Several weeks ago, we reviewed the Dell XPS M1710 laptop. The overall performance and features are impressive, but not everyone wants a laptop with a glowing XPS logo. There are also plenty of people out there that would like a large desktop replacement notebook, but they really don't care that much about gaming performance. Even the lowest end XPS laptop still packs quite a bit of gaming power, and while Windows Vista will benefit from having a faster 3D accelerator, it's not due until early 2007, and it still isn't clear which currently available graphics solutions will truly allow you to get the most out of Vista.

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So what happens if you start with the XPS M1710, drop the fancy paint job, get rid of the glowing lights, downgrade the graphics a bit, but keep everything else the same? The answer is the Dell Inspiron E1705, and quite a few of you have already asked how they compare. The simple answer is that the two are basically identical, other than the bling-bling and graphics card options. The M1710 is essentially the E1705 with most of the high-end component choices. The XPS line also adds the option of choosing a GeForce Go 7900 GTX 512MB graphics card, whereas the Inspiron E1705 tops out with the GeForce Go 7900 GS 256MB.

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While that quick explanation of things does summarize the situation nicely, it glazes over many of the details. For example, how does the faster graphics card affect gaming performance? Which one has better battery life? Does the XPS get noticeably hotter than the E1705? These are all important questions, and we will do our best to provide answers in this follow-up article to the initial M1710 review. We also have two versions of the E1705, one with a GeForce Go 7800 GPU and the other with ATI's Radeon Mobility X1400.

Besides comparing the E1705 and the M1710, we will also take a closer look at the construction of both systems, and we will provide more information on the included components and overall system design. Naturally, both of these laptops are still in the desktop replacement (DTR) category, so if you're looking for a thin and light notebook computer, you will want to look elsewhere. (Dell also has the Inspiron E1505, which reduces the size by going with a 15 inch display.) There are also bigger, faster DTR computers available, so if you want performance and portability above all else, there are perhaps better options. However, the E1705 in particular strikes a good balance between performance, size, and battery life while maintaining a price that, while not cheap, is far more palatable than most of the alternatives.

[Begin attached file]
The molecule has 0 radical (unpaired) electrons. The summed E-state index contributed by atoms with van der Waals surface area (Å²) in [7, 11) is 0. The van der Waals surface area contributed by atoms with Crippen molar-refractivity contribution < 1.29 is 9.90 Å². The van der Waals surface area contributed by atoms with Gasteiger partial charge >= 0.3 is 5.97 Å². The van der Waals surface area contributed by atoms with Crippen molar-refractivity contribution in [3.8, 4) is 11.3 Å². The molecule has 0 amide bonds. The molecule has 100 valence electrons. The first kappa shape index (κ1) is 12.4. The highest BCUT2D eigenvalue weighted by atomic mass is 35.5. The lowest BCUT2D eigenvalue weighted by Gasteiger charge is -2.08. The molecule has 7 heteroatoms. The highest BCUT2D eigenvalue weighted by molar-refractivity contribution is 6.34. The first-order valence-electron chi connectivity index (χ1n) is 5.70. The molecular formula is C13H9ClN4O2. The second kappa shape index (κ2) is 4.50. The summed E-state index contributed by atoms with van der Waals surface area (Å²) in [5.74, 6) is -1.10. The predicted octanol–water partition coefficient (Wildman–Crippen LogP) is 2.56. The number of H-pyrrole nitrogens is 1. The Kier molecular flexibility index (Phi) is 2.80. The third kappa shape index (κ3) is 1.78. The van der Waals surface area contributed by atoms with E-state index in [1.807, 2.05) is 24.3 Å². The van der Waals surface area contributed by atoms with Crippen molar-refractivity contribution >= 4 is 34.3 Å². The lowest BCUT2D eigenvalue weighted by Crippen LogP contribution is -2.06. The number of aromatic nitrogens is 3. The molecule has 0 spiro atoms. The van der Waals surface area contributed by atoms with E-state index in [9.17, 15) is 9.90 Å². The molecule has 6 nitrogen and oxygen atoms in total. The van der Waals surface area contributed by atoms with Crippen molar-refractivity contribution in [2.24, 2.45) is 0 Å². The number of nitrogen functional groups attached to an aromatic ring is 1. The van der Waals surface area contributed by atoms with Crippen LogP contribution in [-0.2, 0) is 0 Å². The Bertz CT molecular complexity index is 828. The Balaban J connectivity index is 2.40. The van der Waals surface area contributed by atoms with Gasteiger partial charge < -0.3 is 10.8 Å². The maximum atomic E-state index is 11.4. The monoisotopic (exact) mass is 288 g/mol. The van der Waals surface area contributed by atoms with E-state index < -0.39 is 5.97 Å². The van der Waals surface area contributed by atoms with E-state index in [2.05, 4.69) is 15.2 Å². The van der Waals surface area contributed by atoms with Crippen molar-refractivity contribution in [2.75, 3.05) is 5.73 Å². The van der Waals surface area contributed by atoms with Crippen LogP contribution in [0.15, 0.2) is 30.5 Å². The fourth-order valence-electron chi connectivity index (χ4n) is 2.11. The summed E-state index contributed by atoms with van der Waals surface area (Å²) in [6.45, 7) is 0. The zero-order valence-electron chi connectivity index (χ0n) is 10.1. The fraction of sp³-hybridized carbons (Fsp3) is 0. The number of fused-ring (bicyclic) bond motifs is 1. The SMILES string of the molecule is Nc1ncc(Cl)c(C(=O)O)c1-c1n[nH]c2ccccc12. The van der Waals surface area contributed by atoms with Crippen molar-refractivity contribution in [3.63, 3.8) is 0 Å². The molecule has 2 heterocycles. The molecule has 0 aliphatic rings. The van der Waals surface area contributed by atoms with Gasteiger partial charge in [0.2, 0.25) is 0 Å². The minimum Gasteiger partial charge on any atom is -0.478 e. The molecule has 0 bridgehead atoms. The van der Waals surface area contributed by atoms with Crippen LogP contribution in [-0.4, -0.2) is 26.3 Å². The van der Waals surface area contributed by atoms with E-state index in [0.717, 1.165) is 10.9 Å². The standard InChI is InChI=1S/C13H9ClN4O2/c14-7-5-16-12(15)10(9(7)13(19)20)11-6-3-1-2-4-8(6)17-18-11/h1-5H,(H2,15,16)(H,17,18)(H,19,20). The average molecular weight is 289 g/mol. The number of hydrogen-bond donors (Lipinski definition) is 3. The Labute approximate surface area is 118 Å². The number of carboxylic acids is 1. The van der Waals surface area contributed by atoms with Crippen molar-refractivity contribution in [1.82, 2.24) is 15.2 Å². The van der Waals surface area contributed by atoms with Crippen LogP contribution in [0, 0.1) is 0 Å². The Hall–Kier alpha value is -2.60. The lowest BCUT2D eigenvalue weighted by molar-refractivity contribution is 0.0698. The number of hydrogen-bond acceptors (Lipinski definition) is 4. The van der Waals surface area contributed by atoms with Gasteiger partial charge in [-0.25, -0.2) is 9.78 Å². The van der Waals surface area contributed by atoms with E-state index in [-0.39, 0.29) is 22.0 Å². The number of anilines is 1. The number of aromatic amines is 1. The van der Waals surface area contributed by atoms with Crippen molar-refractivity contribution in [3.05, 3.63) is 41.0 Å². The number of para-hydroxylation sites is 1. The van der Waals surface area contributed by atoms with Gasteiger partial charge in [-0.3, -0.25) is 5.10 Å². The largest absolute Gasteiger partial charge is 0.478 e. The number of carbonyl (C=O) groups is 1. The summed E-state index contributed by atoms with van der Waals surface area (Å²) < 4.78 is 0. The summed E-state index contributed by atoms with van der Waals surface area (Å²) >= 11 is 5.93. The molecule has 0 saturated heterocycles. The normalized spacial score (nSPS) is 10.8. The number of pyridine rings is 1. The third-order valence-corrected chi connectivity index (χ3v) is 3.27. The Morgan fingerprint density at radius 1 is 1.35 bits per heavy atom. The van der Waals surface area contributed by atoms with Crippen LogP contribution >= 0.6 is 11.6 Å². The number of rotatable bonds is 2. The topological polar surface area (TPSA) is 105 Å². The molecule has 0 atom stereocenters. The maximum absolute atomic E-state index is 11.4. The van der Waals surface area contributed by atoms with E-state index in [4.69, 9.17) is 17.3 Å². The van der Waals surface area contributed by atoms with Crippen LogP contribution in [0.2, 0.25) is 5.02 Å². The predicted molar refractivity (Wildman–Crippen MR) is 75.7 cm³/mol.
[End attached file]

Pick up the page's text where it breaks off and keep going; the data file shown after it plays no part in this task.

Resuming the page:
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  • Gary Key - Tuesday, May 30, 2006 - link

    Jarred will be reviewing these in the near future. Reply
  • tthiel - Tuesday, May 30, 2006 - link

    I've been issued plenty of Dell laptops at the various companies I have worked for and they were all cheap plasticky junk. I've lost track of how many died on me. I was just given a new Thinkpad T43P and it is much better. Very well made, rock solid. So many of the engineers where I work wanted those instead of Dells that they had to restructure the ordering process and images to take care of all the new Thinkpads. Reply
  • JarredWalton - Tuesday, May 30, 2006 - link

    I've heard about problems with ThinkPads now that Lenovo has taken over. (I haven't used any personally, so I can't say for sure.) I have also used many of the older Inspiron models, and have been unimpressed. These are definitely in a different league, however -- the cheap plastic case (at least on top) has been replaced by aluminum, for example. The problem is that most businesses don't buy higher end Dell laptops; they go with the more value oriented offerings, and whenever prices cut you can be sure that quality is cut as well.

    We're hoping to expand our mobile coverage in the future, so this is merely the beginning. As time goes on, we'll have more products that we can directly compare new offerings with. For now, I'm generally impressed with what the E1705 offers. Impressed enough that I recommended one to a family member, after browsing around looking for a suitable equivalent. Getting a large laptop with a 17 inch (or larger) display, 1920x1200 resolution, dual core processor, etc. is pretty difficult right now. Getting one with 2 GB of RAM for $2300 is even more difficult. Not everyone wants a laptop this large, certainly, but for those that do the E1705 is quite good.
  • jenson - Monday, January 07, 2013 - link

    when cheap laptops really got a good shake, with many models looking and behaving a lot more like their costly cousins than in the past. Reply

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